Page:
Overview of Combination Products
On October 26, 2002, Congress enacted MDUFMA I. Among other things, MDUFMA I required FDA to establish an office within the Office of the Commissioner “to ensure the prompt assignment of combination products to agency centers, the timely and effective premarket review of such products, and consistent and appropriate postmarket regulation of” combination products. As required by MDUFMA I, FDA established OCP within the Office of the Commissioner’s Office of International Activities and Strategic Initiatives on December 24, 2002. Information about OCP, including the authorizing text of MDUFMA I, can be found at the OCP Web site.
MDUFMA I also requires FDA to submit an annual report to Congress on the activities and impact of OCP. This document fulfills this requirement for FY 2008. As part of reauthorizing medical device user fees under MDUFA II, FDA had no new reporting requirements on the activities and impact of OCP.
Combination products are increasingly being developed to enhance the safety and effectiveness of conventional medical products. These products are defined by any of the following criteria as in Title 21 Code of Federal Regulations (CFR) 3.2(e):
- A product comprised of two or more regulated components, i.e., drug/device, biologic/device, drug/biologic, or drug/device/biologic, that is physically, chemically, or otherwise combined or mixed and produced as a single entity;
- Two or more separate products packaged together in a single package or as a unit and comprised of drug and device products, device and biological products, or biological and drug products;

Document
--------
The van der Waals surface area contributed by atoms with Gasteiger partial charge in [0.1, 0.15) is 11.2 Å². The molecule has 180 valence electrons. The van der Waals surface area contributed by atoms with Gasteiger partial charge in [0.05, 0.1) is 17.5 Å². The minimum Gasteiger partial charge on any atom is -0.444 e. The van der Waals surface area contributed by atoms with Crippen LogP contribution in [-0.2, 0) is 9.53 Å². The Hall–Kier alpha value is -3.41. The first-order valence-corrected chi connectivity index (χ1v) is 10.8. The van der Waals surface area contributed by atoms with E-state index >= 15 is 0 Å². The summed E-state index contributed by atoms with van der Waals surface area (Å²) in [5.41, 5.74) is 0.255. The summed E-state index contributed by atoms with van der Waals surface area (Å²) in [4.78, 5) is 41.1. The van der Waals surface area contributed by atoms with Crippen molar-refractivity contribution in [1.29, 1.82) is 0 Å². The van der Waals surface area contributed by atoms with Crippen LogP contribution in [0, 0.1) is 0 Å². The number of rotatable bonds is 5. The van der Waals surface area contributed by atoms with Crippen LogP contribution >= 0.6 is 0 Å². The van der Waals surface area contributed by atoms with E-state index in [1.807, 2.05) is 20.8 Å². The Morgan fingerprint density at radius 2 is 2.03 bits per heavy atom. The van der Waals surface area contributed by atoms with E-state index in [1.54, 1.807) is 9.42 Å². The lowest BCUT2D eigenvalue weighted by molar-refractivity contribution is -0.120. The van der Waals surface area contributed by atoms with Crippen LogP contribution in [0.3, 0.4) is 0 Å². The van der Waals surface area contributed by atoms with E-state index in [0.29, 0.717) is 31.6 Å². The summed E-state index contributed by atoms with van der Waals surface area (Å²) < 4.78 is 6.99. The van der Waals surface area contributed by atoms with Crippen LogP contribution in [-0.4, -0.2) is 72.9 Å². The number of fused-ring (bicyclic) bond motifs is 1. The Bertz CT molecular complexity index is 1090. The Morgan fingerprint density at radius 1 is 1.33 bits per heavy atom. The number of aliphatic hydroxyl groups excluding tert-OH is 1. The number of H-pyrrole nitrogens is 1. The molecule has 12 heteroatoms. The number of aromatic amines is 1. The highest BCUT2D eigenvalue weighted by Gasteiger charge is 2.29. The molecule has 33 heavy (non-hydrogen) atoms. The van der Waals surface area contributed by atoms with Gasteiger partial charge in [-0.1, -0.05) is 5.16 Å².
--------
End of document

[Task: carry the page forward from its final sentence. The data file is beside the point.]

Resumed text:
- A drug, device, or biological product packaged separately that, according to its investigational plan or proposed labeling, is intended for use only with an approved individually specified drug, device, or biological product where both are required to achieve the intended use, indication, or effect and where upon approval of the proposed product the labeling of the approved product would need to be changed, e.g., to reflect a change in intended use, dosage form, strength, route of administration, or significant change in dose; or,
- Any investigational drug, device, or biological product packaged separately that according to its proposed labeling is for use only with another individually specified investigational drug, device, or biological product where both are required to achieve the intended use, indication, or effect.
Combination products have the potential to provide enhanced therapeutic advantages compared to single entity devices, drugs, and biologics. More and more combination products are incorporating cutting-edge, novel technologies that hold great promise for advancing patient care. Combination products may include drug-delivery systems, gene therapy systems, personalized medicine drug-device combinations, biological-device combinations, nanotechnology, and other innovative products for diagnostic and therapeutic treatments of cardiovascular, metabolic, oncologic, and other disorders.
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